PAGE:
At first, when Fellowship came out, I refused to see the movie at all and only agreed to watch it on DVD after my son asked to watch it. I eventually got a complete set and watched all of them (over a matter of weeks, not hours or days) and I will give credit where it is due, Peter Jackson did it justice, if justice can be achieved in film to such great works of fiction.

Always read the book first. ;)
 

farntfar

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This is a problem also found with TV series of course. Although generally I would say a good book is not diminished by a limited film or tv adaptation and you can read the book afterwards and enjoy all the depth of it that was missed.

The unfortunate thing is that many people think it's not worth reading the book afterwards, because they already know the story. Or even worse that the book must be lousy because the show was badly made. But it has also to be said that seeing a GOOD adaptation of a book you have enjoyed can be very pleasing. (Many of the Le Carré adaptations both in film and TV have been excellent, for example.)

Well, Werewoman, I know I should refuse to watch any of the Handmaid's Tale until I've read the book but I'm afraid it's not gonna happen.(although it's in my TBR list)
 

Parson

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Well, Werewoman, I know I should refuse to watch any of the Handmaid's Tale until I've read the book but I'm afraid it's not gonna happen.(although it's in my TBR list)
Fail not to read the book. "The Handmaid's Tale" is a real classic.
 

farntfar

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Ah. You have persuaded me, Parson.
I had recently watched the 1st episode of the TV series on Netflix. But following your post, I have bought the kindle book (The only easy alternative when you want to read in English and buy in France.) to read first.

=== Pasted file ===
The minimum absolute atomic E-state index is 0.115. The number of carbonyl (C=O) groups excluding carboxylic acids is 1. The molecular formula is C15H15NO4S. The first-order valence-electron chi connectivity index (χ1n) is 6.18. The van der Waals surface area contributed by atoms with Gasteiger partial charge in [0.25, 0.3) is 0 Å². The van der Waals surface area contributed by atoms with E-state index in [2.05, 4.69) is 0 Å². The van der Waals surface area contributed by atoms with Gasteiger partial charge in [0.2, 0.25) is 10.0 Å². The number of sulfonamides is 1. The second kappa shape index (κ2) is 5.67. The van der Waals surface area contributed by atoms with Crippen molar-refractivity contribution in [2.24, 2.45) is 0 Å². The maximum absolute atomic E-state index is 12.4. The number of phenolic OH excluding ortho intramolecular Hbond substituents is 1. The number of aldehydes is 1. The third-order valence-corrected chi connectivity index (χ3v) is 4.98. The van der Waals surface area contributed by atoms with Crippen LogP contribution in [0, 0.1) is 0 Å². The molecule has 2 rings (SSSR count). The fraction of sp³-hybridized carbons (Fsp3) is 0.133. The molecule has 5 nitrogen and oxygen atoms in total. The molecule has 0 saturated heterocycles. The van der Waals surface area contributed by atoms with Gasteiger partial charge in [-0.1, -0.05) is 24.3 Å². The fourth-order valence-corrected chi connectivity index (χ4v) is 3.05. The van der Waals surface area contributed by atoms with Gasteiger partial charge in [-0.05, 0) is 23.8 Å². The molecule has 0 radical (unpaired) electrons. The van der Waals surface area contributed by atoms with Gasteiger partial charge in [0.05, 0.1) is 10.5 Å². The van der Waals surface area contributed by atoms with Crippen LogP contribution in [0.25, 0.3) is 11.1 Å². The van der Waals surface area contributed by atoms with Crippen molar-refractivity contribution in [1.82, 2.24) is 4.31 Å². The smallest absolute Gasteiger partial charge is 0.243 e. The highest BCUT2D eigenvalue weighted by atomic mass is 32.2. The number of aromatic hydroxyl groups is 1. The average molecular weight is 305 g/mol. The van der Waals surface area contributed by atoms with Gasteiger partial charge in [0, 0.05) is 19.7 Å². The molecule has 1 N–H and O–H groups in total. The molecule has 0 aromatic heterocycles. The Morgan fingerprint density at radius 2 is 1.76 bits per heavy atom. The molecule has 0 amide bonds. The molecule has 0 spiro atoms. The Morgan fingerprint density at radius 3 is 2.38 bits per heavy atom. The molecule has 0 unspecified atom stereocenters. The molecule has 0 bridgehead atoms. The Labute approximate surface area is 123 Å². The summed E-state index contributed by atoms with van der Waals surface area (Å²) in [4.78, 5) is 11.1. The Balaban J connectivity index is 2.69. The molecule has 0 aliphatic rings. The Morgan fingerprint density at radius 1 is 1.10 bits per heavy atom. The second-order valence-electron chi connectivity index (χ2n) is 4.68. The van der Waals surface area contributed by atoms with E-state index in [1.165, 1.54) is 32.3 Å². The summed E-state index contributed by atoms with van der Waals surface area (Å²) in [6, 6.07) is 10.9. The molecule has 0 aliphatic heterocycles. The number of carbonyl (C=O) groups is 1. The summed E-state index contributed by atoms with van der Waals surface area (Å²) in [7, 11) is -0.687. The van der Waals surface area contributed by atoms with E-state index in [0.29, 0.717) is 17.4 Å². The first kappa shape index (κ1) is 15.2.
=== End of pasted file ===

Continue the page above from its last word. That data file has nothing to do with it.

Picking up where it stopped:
I shall watch the TV series afterwards. :)
 

Parson

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I can't speak about the TV series, but the book is on my list of books that I shall never forget. And at my age there aren't many of those!
 

svalbard

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They are different mediums of entertainment and should be enjoyed as such. Admittedly this is difficult at the best of times, however I seem to find that I can detach myself from the source material when watching a movie or TV show.

For example I can understand why Jackson did not include The Scouring of the Shire in the ROTK. For a movie watcher who had not read the books there was no context for including it. Conversely the appearance of The Eagles at the last battle and saving Frodo and Sam also had no context for a movie watcher who had not read the source material.

The director is always faced with a difficult decision about the what to include or exclude when a adapting a book for the screen. In my judgement I believe Jackson got it spot on with LOTR and I used one simple test for this.

The Fellowship was the strongest and most accesible book in the series. As was the movie.

The Two Towers was close to the Fellowship in storytelling. Again so was the movie.

The weakest of the three was the ROTK and again the movie bore this out. Both were too long, a bit preachy in parts and the dialogue stilted. The siege of Minas Tirith was the highlight of both book and film, although I think Jackson overdid it in the movie.

Those are my rambling thoughts for what they are worth.
 

Piper